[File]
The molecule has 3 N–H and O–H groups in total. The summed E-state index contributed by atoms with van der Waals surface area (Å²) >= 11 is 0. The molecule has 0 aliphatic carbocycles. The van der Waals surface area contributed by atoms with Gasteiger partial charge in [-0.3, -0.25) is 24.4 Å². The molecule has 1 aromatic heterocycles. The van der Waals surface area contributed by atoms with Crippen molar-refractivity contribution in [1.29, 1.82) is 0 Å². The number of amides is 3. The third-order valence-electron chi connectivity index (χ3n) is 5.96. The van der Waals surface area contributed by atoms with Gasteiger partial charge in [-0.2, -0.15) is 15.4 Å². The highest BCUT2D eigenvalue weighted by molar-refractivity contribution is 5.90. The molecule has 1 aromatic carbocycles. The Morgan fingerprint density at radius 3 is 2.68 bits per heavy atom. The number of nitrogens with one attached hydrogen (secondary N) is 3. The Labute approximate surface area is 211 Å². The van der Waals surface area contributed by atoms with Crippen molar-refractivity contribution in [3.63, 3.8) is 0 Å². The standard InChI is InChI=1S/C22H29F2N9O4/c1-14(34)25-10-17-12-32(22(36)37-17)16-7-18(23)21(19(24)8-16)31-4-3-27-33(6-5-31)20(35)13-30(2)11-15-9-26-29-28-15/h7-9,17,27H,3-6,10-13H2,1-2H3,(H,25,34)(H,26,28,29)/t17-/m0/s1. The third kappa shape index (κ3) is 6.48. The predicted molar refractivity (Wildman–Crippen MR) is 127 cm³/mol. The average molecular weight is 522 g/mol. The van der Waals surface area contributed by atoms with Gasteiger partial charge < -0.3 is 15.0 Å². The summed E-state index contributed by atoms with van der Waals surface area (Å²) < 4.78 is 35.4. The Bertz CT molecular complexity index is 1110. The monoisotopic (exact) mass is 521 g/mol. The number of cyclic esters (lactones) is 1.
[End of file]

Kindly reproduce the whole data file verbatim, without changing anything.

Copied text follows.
The molecule has 3 N–H and O–H groups in total. The summed E-state index contributed by atoms with van der Waals surface area (Å²) >= 11 is 0. The molecule has 0 aliphatic carbocycles. The van der Waals surface area contributed by atoms with Gasteiger partial charge in [-0.3, -0.25) is 24.4 Å². The molecule has 1 aromatic heterocycles. The van der Waals surface area contributed by atoms with Crippen molar-refractivity contribution in [1.29, 1.82) is 0 Å². The number of amides is 3. The third-order valence-electron chi connectivity index (χ3n) is 5.96. The van der Waals surface area contributed by atoms with Gasteiger partial charge in [-0.2, -0.15) is 15.4 Å². The highest BCUT2D eigenvalue weighted by molar-refractivity contribution is 5.90. The molecule has 1 aromatic carbocycles. The Morgan fingerprint density at radius 3 is 2.68 bits per heavy atom. The number of nitrogens with one attached hydrogen (secondary N) is 3. The Labute approximate surface area is 211 Å². The van der Waals surface area contributed by atoms with Crippen molar-refractivity contribution in [3.63, 3.8) is 0 Å². The standard InChI is InChI=1S/C22H29F2N9O4/c1-14(34)25-10-17-12-32(22(36)37-17)16-7-18(23)21(19(24)8-16)31-4-3-27-33(6-5-31)20(35)13-30(2)11-15-9-26-29-28-15/h7-9,17,27H,3-6,10-13H2,1-2H3,(H,25,34)(H,26,28,29)/t17-/m0/s1. The third kappa shape index (κ3) is 6.48. The predicted molar refractivity (Wildman–Crippen MR) is 127 cm³/mol. The average molecular weight is 522 g/mol. The van der Waals surface area contributed by atoms with Gasteiger partial charge < -0.3 is 15.0 Å². The summed E-state index contributed by atoms with van der Waals surface area (Å²) < 4.78 is 35.4. The Bertz CT molecular complexity index is 1110. The monoisotopic (exact) mass is 521 g/mol. The number of cyclic esters (lactones) is 1.